A thrilling dragon boat regatta for the Radars of the Lost Ark

7 Oct 2015 - 14:30

The Radars of the Last Ark

Our brave team: Back row from left to right: Dane Du Plessis, Riccardo Palama, James Gowans, Dominique Gouveia Fragosa (our Captain), Johan “Skippy” Burger. Front row: Stephanie Jonkers, Abishek Bhatta, Ashiv Dhondea, Shirley Coetzee, and Taiani Lange.

On 3 October 2015, the intrepid Radars of the Lost Ark, a team representing the postgraduate students of the Radar Remote Sensing Group at UCT, participated in the 9th Annual Dragon Boat Regatta, which was held at Zandvlei lagoon, just north of Muizenberg.

Although it was a damp and drizzly Saturday, eager participants and their loyal supporters started to arrive at the Zandvlei Sports Club in Promenade Road, Lakeside, by early morning. This is the home of the Imperial Yacht Club as well as the Peninsula Canoe Club.

The yacht club is a family-friendly sailing club, with a focus on youth sailing and training. Regular practice sessions for youngsters and adults are offered throughout the year, and coaching is available at all levels, from complete novice and beginner to experienced sailors learning to race.

The clubhouse, on the western shore of Zandvlei lagoon, quickly filled up, as everyone sought shelter from the light but relentless soaking rain. Not surprisingly, the stands selling hot and cold refreshments saw a steady trade throughout the day. The combination of coffee and doughnuts proved very popular, as did the cups of steaming hot chocolate and the boerie rolls.

The team heads out of the sheltered pond for their first race in the vlei

The team heads out of the sheltered pond for their first race in the vlei

The event had been organised by the Rotary Club Cape of Good Hope, in conjunction with the Western Cape Dragon Boat Association. WBHO Construction generously sponsored the UCT Radars of the Lost Ark’s dragon boat.

All proceeds of the events will go to financing the projects of the Rotary Club Cape of Good Hope, whose projects include the Valley Development Projects (VDP) Open Door Child Safety Centre, minor upgrades to some of the facilities of the False Bay Hospital that are not covered by government, support for preschool children (in the form of fees, uniforms, extra murals etc.), support of the aged and indigent in the community, and various Rotary Youth Programmes, such as RYLA, Interact and Youth Exchange.

The history of dragon boat racing in South Africa is an interesting one. This ancient Chinese tradition dating back some 2,000 years was introduced in the country only fairly recently, in 1992, when two beautiful flag-catching dragon boats were presented to the city of Cape Town by a sister city in Taiwan.

The Radars of the Lost Ark do their very best!

All the team members are doing their very best to cross the finish line first!

After a few years, Dragon Boats South Africa (DBSA) was formed, and gradually, dragon boat racing took off in the city, with various clubs being formed and teams participating in local and international races. Training and coaching sessions are held regularly at the V&A Waterfront, and occasionally in the canals at Canal Walk shopping centre. One of the teams participating in Saturday’s events was the amaBele Belles in bright pink jerseys. They are Africa’s first breast cancer survivor team, having been formed in April 2006. They practice twice a week, usually at the V&A Waterfront.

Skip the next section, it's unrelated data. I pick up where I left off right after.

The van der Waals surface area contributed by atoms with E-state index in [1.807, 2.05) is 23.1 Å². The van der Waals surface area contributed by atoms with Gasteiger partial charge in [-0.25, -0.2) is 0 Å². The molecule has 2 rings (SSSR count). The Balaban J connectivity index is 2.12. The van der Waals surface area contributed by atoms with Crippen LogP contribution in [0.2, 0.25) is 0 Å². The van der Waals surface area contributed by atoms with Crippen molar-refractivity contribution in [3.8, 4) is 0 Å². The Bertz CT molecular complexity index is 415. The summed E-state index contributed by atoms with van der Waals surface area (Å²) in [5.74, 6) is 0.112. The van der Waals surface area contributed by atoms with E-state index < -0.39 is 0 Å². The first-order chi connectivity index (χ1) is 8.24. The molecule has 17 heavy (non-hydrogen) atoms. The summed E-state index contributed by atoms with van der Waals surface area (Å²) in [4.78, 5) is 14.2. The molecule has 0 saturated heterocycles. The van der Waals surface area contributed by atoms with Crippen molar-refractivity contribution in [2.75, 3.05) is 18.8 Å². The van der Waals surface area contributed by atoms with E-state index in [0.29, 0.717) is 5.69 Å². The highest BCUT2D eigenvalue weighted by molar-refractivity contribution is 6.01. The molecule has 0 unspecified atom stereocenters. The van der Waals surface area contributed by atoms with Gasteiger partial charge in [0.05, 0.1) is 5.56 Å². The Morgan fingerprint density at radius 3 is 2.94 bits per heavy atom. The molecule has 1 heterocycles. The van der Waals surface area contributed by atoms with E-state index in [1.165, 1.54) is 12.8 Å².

Dragon boating is the perfect team-building opportunity, as crews must work together as efficiently as possible. The drummer, who sits right at the front behind the dragon-headed prow of the long, narrow boat, facing backwards, is responsible for keeping the rhythm going so that all the team members move in sync. The paddlers sit in pairs, facing forwards; they take their cue from the pacers, the first pair of paddlers, who set the pace for the team. The sweep or steersman steers the dragon boat with a long sweep oar, rigged at the rear of the boat, using this as a rudder.

Although it is exhausting to paddle against the strong out-flowing tide, they have a lot of fun!

Although it is exhausting to paddle against the strong out-flowing tide, they have a lot of fun!

The dragon boats used during this regatta were relatively small; they were crewed by 10-person teams with one drummer, and with an experienced sweep supplied by the Association to ensure that there were no unforeseen mishaps or mid-race collisions on the vlei. Bright orange life-jackets were supplied for all participants, and safety boats with qualified life guards kept a close eye on the races.

Only three boats at a time participated in each of the heats, and our team faced stiff competition. Although several teams were clearly experienced and keen to defend their title or unseat last year’s winners, some of the participants (all the ones in our team at least) were new to dragon boat racing. Our supporters, who included Prof Daniel O’Hagan and his wife Juliane, as well as Dr Andrew Wilkinson, cheered loudly from the shore, shouting encouragement to our brave team members.

In the end, the Fire Breathing Rubber Duckies Team came first and won the Best Dressed Team prize too; CA Global Team came in second place, while the Thunder Down Under Team was well placed in third position. Our Radars of the Lost Ark came 14th out of 22 teams, and were awarded a trophy for Perseverance (well deserved!) and a cash prize of R1000.

Congratulations to our intrepid dragon boat racers – you made us proud!